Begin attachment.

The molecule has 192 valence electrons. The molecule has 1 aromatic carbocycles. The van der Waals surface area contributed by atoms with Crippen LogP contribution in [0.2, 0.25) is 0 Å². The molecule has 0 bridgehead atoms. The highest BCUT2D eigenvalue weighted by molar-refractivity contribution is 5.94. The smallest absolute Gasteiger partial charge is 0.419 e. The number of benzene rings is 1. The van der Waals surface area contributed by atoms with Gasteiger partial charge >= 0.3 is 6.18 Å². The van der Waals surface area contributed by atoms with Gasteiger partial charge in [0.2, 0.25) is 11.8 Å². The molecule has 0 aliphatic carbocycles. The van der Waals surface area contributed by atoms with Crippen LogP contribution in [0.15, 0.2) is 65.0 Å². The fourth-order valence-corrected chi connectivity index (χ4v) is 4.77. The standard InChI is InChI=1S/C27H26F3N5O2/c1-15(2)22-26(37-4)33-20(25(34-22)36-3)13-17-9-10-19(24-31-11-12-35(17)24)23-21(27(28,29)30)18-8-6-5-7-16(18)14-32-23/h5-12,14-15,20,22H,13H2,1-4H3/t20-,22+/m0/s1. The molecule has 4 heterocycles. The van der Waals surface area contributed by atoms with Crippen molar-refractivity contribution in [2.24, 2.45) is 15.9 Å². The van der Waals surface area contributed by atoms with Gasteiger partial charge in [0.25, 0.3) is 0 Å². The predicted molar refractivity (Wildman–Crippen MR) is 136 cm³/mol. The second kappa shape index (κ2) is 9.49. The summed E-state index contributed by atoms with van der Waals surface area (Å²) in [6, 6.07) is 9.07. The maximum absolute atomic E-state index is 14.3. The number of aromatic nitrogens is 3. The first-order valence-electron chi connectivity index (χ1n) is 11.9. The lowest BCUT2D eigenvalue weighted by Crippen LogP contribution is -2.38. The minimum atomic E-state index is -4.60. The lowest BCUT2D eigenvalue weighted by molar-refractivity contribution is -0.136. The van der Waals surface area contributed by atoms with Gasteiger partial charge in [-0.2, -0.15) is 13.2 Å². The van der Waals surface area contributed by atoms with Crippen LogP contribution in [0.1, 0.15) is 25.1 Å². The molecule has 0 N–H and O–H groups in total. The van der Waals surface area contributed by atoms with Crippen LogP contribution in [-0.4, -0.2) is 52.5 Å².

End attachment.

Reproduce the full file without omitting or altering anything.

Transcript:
The molecule has 192 valence electrons. The molecule has 1 aromatic carbocycles. The van der Waals surface area contributed by atoms with Crippen LogP contribution in [0.2, 0.25) is 0 Å². The molecule has 0 bridgehead atoms. The highest BCUT2D eigenvalue weighted by molar-refractivity contribution is 5.94. The smallest absolute Gasteiger partial charge is 0.419 e. The number of benzene rings is 1. The van der Waals surface area contributed by atoms with Gasteiger partial charge >= 0.3 is 6.18 Å². The van der Waals surface area contributed by atoms with Gasteiger partial charge in [0.2, 0.25) is 11.8 Å². The molecule has 0 aliphatic carbocycles. The van der Waals surface area contributed by atoms with Crippen LogP contribution in [0.15, 0.2) is 65.0 Å². The fourth-order valence-corrected chi connectivity index (χ4v) is 4.77. The standard InChI is InChI=1S/C27H26F3N5O2/c1-15(2)22-26(37-4)33-20(25(34-22)36-3)13-17-9-10-19(24-31-11-12-35(17)24)23-21(27(28,29)30)18-8-6-5-7-16(18)14-32-23/h5-12,14-15,20,22H,13H2,1-4H3/t20-,22+/m0/s1. The molecule has 4 heterocycles. The van der Waals surface area contributed by atoms with Crippen molar-refractivity contribution in [2.24, 2.45) is 15.9 Å². The van der Waals surface area contributed by atoms with Gasteiger partial charge in [0.25, 0.3) is 0 Å². The predicted molar refractivity (Wildman–Crippen MR) is 136 cm³/mol. The second kappa shape index (κ2) is 9.49. The summed E-state index contributed by atoms with van der Waals surface area (Å²) in [6, 6.07) is 9.07. The maximum absolute atomic E-state index is 14.3. The number of aromatic nitrogens is 3. The first-order valence-electron chi connectivity index (χ1n) is 11.9. The lowest BCUT2D eigenvalue weighted by Crippen LogP contribution is -2.38. The minimum atomic E-state index is -4.60. The lowest BCUT2D eigenvalue weighted by molar-refractivity contribution is -0.136. The van der Waals surface area contributed by atoms with Gasteiger partial charge in [-0.2, -0.15) is 13.2 Å². The van der Waals surface area contributed by atoms with Crippen LogP contribution in [0.1, 0.15) is 25.1 Å². The molecule has 0 N–H and O–H groups in total. The van der Waals surface area contributed by atoms with Crippen LogP contribution in [-0.4, -0.2) is 52.5 Å².